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Decorated sergeant ‘killed in live fire Welsh Guards training exercise’ 

Welsh Guards sergeant shot dead in firing range accident is named as decorated Iraq and Afghanistan veteran awarded medal by Prince Charles as British Army launch probe into circumstances surrounding his death

  • Sergeant Gavin Hillier died following accident at Castlemartin Training Area
  • He had served in Iraq and Afghanistan and was in the motor transport platoon
  • Death is being investigated by military and civilian police, the MoD confirmed

A decorated soldier who was accidentally shot dead in a live fire training exercise in Wales has been named as Sergeant Gavin Hillier. 

The Welsh Guards sergeant, who was named on social media, died on Thursday night following the fatal mistake in the Castlemartin Training Area, Pembrokeshire.

He had served in Iraq and Afghanistan and was in the motor transport platoon prior to his death – which is being investigated by military and civilian police.

The exercise using live ammunition came ahead of his planned deployment to Iraq later this year, reports suggest.

Sergeant Hillier was pictured receiving his Long Service Good Conduct medal from the Prince of Wales in 2019. 

The Welsh Guards at the time dubbed Sergeant Hillier a ‘stalwart’ who displayed ‘the highest standards of behaviour’ since joining the forces.

A decorated soldier who was accidentally shot dead in a live fire training exercise in Wales has been named as Sergeant Gavin Hillier. Sergeant Hillier was pictured receiving his Long Service Good Conduct medal from the Prince of Wales in 2019

Sergeant Hillier (pictured) had served in Iraq and Afghanistan and was in the motor transport platoon prior to his death - which is being investigated by military and civilian police

The sergeant's heartbroken father said his son died doing the 'job he loved' . Pictured: Sergeant Hillier

Sergeant Hillier (pictured) had served in Iraq and Afghanistan and was in the motor transport platoon prior to his death – which is being investigated by military and civilian police 

The Prince of Wales is the Colonel in Chief of the Welsh Guards. The regiment protects the Queen at Buckingham Palace and at Windsor. 

The sergeant’s heartbroken father said his son died doing the ‘job he loved’.

He wrote: ‘Absolutely devastated to be writing this post, probably the hardest thing I’ve ever had to do.

‘At 3.45 this morning I received a phone call that will forever change my life.

‘My eldest son was in a fatal accident, in the army, the job he loved.

‘Sleep tight and rest in peace son. I’m so proud of you. Goodnight and God bless. Love your heartbroken dad, xxx.’ 

The Ministry of Defence confirmed that the soldier died yesterday. 

The Welsh Guards sergeant died on Thursday night following the fatal mistake in the Castlemartin Training Area (pictured), Pembrokeshire

The Welsh Guards sergeant died on Thursday night following the fatal mistake in the Castlemartin Training Area (pictured), Pembrokeshire 

Prince Charles (pictured during a medal ceremony in 2019) awarded the sergeant a Long Service and Good Conduct medal in 2019 - with the Welsh Guards then dubbing him a 'stalwart' who displayed 'the highest standards of behaviour' since joining the forces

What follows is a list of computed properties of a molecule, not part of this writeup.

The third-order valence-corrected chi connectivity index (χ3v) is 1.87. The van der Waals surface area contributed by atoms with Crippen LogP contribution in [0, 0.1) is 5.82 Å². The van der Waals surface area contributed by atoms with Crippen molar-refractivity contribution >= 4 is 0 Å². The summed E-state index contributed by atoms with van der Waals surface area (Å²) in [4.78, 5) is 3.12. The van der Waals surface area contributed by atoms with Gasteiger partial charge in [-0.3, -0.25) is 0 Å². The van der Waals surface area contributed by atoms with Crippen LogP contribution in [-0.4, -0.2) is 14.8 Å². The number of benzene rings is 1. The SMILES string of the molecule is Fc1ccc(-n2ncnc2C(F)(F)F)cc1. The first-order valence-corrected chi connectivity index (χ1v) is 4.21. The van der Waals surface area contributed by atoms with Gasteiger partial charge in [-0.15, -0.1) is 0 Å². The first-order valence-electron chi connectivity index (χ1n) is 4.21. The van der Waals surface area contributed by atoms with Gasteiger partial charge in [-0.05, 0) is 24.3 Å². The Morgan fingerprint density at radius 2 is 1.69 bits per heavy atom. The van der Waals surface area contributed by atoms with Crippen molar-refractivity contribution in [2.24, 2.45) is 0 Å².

Prince Charles (pictured during a medal ceremony in 2019) awarded the sergeant a Long Service and Good Conduct medal in 2019 – with the Welsh Guards then dubbing him a ‘stalwart’ who displayed ‘the highest standards of behaviour’ since joining the forces

Both Welsh police and the Defence Accidents Investigation Branch are launching investigations. 

A British Army spokesperson said: ‘It is with great sadness we can confirm the death of a soldier on the 4th of March.

‘Our thoughts are with his family and friends at this tragic time.

‘The circumstances surrounding this death are being investigated and it would be inappropriate to comment further at this time.’ 

According to the Ministry of Defence website, the Welsh Guards have a ‘dual role’ as a ‘light role infantry’ as well as ‘world class ceremonial soldiers, guarding the Royal Family and Royal palaces such as Buckingham Palace and the Tower of London and conducting State Ceremonial duties’.

The Prince of Wales is the Colonel in Chief of the Welsh Guards. The regiment (file image, pictured) protects the Queen at Buckingham Palace and at Windsor

The Prince of Wales is the Colonel in Chief of the Welsh Guards. The regiment (file image, pictured) protects the Queen at Buckingham Palace and at Windsor

Previous incidents at the Castlemartin ranges have claimed the lives of soldiers.

In 2017, Corporals Matthew Hatfield and Darren Neilson of the Royal Tank Regiment died from injuries they suffered after their tank exploded during a training exercise on a firing range.

A 21-year-old soldier, Michael ‘Mike’ Maguire, died at Castlemartin in 2012 after being shot in the head while relaxing at a safe location just outside the training range.

A 2013 inquest into his death heard he was hit in the temple by a single machine gun bullet fired by a fellow soldier during a training exercise.

The inquest jury ruled Ranger Maguire, who was a member of the 1st Battalion, The Royal Irish Regiment, had been unlawfully killed. 

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